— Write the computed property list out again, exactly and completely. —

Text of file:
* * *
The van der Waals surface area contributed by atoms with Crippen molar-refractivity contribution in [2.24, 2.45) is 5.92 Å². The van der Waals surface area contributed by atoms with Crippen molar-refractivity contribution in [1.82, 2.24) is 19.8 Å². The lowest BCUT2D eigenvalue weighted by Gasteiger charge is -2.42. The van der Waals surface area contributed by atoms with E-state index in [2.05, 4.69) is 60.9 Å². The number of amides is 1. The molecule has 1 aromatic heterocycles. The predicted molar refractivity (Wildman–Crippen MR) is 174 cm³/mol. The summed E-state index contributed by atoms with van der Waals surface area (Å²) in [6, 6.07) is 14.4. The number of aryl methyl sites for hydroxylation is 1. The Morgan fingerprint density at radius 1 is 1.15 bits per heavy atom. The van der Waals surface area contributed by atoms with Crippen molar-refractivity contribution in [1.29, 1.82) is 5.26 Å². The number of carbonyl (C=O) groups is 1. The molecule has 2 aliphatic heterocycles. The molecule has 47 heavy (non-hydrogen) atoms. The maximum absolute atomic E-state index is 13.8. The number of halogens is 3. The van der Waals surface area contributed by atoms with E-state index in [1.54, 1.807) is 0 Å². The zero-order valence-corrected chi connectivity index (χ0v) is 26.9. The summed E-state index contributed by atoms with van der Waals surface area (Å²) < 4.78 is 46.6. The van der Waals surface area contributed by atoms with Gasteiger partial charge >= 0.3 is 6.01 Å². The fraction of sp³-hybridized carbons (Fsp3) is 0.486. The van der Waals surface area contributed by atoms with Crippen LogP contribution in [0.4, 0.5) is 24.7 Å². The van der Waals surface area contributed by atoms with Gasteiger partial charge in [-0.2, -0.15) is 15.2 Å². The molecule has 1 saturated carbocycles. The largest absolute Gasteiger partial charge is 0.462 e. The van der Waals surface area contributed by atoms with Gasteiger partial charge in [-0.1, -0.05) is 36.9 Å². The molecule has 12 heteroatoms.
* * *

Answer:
The van der Waals surface area contributed by atoms with Crippen molar-refractivity contribution in [2.24, 2.45) is 5.92 Å². The van der Waals surface area contributed by atoms with Crippen molar-refractivity contribution in [1.82, 2.24) is 19.8 Å². The lowest BCUT2D eigenvalue weighted by Gasteiger charge is -2.42. The van der Waals surface area contributed by atoms with E-state index in [2.05, 4.69) is 60.9 Å². The number of amides is 1. The molecule has 1 aromatic heterocycles. The predicted molar refractivity (Wildman–Crippen MR) is 174 cm³/mol. The summed E-state index contributed by atoms with van der Waals surface area (Å²) in [6, 6.07) is 14.4. The number of aryl methyl sites for hydroxylation is 1. The Morgan fingerprint density at radius 1 is 1.15 bits per heavy atom. The van der Waals surface area contributed by atoms with Crippen molar-refractivity contribution in [1.29, 1.82) is 5.26 Å². The number of carbonyl (C=O) groups is 1. The molecule has 2 aliphatic heterocycles. The molecule has 47 heavy (non-hydrogen) atoms. The maximum absolute atomic E-state index is 13.8. The number of halogens is 3. The van der Waals surface area contributed by atoms with E-state index in [1.54, 1.807) is 0 Å². The zero-order valence-corrected chi connectivity index (χ0v) is 26.9. The summed E-state index contributed by atoms with van der Waals surface area (Å²) < 4.78 is 46.6. The van der Waals surface area contributed by atoms with Gasteiger partial charge >= 0.3 is 6.01 Å². The fraction of sp³-hybridized carbons (Fsp3) is 0.486. The van der Waals surface area contributed by atoms with Crippen LogP contribution in [0.4, 0.5) is 24.7 Å². The van der Waals surface area contributed by atoms with Gasteiger partial charge in [-0.2, -0.15) is 15.2 Å². The molecule has 1 saturated carbocycles. The largest absolute Gasteiger partial charge is 0.462 e. The van der Waals surface area contributed by atoms with Gasteiger partial charge in [-0.1, -0.05) is 36.9 Å². The molecule has 12 heteroatoms.